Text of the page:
Adams Officials Call for More Civil Public Discourse By Dan Gigliotti
05:24PM / Thursday, November 21, 2013
ADAMS, Mass. — Town Administrator Jonathan Butler challenged the public to hold itself to a higher standard in matters of politics during a Board of Selectmen meeting on Wednesday at Town Hall.
Butler said the town must address a trend of ill behavior at public meetings, unbecoming of a well-functioning local government, based on personal observation from the last five or six months and discussions with distraught town officials and residents.
"In a town our size, we have no advantage if we don't work together. And I think we need to work better together," Butler said.
He emphasized professionalism, community, business and family as qualities that should frame public meetings, while pointing out the importance of sticking to agenda items throughout and staying on topic. He said the town risks alienating prospective business and homeowners, as well as its neighbors if it continues a pattern of malicious behavior at meetings.
"I'm not frustrated, but I'm a little bit surprised at what's happening. We play by the rules here. There isn't anything that happens behind closed doors," Butler said, referring to claims that town officials have not been forthright recently with public matters.
Butler continued, "Politics can be challenging. You disagree in democracy. It’s OK to disagree. But then you move on. If you're not on the side that wins, you still have to be neighbors with the person who lives next door to you."
Selectmen Joseph Nowak and Arthur "Skip" Harrington reiterated his thoughts, saying behavior at public meetings has been ugly, improper and inexcusable. Chairman John Duval said that anyone who has an issue with a town official should speak with the town administrator. Selectmen offered apologies to Town Counsel Edmnund St. John III for offensive comments made publicly toward him during a Zoning Board of Appeals meeting on Nov. 12.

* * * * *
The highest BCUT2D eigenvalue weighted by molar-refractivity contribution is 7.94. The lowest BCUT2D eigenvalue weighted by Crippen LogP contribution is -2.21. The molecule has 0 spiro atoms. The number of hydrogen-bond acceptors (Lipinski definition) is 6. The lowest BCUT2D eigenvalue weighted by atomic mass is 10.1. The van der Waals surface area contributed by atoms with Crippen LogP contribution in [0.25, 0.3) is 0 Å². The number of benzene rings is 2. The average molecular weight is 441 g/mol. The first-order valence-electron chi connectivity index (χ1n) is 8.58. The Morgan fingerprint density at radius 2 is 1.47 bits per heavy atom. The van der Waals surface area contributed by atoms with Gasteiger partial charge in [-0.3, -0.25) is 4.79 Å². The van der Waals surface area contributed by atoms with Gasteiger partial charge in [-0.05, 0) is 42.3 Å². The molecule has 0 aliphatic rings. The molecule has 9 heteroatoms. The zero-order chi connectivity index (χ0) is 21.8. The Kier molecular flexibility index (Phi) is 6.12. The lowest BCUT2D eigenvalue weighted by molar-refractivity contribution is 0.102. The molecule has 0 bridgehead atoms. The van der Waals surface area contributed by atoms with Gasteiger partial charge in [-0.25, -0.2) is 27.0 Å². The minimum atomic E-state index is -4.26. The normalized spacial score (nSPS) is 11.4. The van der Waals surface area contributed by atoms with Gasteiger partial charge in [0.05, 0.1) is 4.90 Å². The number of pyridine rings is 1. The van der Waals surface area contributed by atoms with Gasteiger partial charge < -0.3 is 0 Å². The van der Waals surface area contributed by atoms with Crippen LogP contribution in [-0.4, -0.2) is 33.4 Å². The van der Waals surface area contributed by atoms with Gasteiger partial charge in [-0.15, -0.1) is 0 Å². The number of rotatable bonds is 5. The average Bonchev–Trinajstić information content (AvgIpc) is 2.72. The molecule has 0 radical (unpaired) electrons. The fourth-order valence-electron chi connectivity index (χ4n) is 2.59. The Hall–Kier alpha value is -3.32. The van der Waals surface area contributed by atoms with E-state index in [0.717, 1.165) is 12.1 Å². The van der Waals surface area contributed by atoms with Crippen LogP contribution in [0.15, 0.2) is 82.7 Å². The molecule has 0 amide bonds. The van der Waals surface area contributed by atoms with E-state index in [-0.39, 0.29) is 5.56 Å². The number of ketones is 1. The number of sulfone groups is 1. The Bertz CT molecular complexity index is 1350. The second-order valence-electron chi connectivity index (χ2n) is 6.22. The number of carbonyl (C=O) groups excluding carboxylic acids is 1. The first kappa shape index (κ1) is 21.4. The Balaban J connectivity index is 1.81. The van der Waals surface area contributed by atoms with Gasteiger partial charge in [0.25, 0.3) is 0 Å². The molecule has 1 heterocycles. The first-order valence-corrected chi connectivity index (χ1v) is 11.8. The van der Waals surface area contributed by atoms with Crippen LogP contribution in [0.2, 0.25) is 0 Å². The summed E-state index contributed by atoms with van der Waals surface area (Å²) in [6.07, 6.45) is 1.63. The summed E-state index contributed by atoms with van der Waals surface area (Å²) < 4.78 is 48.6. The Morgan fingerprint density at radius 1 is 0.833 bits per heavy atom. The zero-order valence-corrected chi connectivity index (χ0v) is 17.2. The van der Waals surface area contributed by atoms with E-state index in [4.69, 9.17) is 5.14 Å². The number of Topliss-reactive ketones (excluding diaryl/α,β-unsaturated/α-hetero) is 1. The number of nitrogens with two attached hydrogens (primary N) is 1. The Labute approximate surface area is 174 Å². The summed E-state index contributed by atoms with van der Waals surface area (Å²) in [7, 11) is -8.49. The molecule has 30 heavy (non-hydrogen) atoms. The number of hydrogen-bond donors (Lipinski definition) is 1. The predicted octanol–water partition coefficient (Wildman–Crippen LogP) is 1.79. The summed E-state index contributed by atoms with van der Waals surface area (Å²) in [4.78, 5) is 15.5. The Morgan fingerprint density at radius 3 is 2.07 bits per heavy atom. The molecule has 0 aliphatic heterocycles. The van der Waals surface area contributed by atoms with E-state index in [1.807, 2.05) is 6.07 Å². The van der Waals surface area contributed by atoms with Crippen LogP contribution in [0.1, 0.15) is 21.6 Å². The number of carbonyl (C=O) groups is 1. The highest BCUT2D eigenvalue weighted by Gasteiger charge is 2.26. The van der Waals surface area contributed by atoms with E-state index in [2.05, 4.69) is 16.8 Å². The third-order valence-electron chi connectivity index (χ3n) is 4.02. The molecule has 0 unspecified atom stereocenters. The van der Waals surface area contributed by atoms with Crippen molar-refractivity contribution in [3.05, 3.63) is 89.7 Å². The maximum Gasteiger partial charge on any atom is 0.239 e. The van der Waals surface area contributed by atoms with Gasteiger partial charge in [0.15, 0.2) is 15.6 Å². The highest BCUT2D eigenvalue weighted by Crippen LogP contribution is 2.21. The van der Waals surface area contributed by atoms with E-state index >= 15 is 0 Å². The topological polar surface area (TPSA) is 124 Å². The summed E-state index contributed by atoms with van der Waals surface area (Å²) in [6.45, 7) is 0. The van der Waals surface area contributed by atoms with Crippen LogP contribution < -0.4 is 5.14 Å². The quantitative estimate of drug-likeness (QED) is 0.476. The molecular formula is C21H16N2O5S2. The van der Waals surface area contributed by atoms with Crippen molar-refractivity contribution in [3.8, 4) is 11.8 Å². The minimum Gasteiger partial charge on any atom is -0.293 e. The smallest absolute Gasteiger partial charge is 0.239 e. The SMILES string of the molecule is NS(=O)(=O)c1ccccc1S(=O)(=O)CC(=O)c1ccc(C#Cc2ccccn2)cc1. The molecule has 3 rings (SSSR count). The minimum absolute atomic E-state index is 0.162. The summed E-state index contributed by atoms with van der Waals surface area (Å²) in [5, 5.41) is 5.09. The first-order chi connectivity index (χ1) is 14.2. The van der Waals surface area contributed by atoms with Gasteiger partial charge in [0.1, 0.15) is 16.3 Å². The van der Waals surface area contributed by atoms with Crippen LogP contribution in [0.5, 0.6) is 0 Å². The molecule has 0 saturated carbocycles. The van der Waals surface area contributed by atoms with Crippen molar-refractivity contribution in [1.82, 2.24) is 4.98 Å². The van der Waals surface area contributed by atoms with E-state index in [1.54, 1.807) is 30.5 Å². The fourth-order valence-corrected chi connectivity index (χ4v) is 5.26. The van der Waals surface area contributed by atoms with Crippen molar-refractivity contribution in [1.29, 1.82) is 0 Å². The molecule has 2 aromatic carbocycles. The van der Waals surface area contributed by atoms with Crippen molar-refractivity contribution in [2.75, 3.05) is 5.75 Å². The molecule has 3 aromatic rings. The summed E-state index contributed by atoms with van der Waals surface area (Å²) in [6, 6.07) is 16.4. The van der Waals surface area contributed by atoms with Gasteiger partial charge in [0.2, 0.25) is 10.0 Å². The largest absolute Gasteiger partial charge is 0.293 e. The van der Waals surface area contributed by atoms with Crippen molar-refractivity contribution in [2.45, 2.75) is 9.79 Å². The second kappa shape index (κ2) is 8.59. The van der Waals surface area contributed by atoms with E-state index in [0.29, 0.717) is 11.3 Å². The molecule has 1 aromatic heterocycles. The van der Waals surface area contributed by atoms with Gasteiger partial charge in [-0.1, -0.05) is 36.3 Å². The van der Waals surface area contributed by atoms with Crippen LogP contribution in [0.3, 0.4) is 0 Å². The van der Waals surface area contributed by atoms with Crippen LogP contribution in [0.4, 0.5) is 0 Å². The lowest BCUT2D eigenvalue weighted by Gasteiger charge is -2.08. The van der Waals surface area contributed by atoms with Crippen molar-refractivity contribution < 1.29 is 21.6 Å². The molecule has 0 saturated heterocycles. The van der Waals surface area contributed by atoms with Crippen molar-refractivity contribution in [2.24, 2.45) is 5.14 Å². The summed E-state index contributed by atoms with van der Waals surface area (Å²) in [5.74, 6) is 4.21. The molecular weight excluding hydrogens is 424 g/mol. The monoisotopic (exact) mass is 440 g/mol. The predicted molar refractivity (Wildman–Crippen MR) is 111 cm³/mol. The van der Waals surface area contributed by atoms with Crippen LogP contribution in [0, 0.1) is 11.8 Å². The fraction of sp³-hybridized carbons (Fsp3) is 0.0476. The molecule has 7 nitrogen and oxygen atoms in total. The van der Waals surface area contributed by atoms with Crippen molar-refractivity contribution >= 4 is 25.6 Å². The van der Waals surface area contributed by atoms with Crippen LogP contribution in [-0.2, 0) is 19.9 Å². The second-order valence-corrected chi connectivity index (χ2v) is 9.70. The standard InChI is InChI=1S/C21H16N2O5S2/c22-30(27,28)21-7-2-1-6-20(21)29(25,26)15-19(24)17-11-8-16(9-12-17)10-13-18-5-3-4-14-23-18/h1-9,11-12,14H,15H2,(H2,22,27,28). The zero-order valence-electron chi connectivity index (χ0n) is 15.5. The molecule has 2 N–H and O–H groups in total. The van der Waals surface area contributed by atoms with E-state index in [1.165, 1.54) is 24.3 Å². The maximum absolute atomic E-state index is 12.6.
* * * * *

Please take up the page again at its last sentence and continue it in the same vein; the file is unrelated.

iBerkshires reported that members of the public at last week’s ZBA meeting became unruly, calling for St. John to give an immediate ruling at a time of the board's indecision. "He's paid 50 grand a year to get this stuff right," said Edward Driscoll, a former selectman.
At the onset of Tuesday’s ZBA meeting, Chairman Michael Mach referred to the prior meeting as "a little ugly," warning that anyone acting out of order would be physically removed. St. John prefaced legal remarks by saying the personal attacks levied on town employees were "appalling and disgraceful."
"There is no place in the democratic surroundings of government for the type of hateful and uncivilized behavior that I witnessed [last Tuesday] and I hope never to see it again," St. John said.
On Nov. 13, during a Board of Selectmen workshop, Butler said a number of town officials who called his office on Wednesday were offended by the adversarial approach taken by residents in airing concerns over the ruling about a solar array made at the ZBA meeting.
"The people who fight the project have every right to fight the project," Butler said. "But don't make it personal."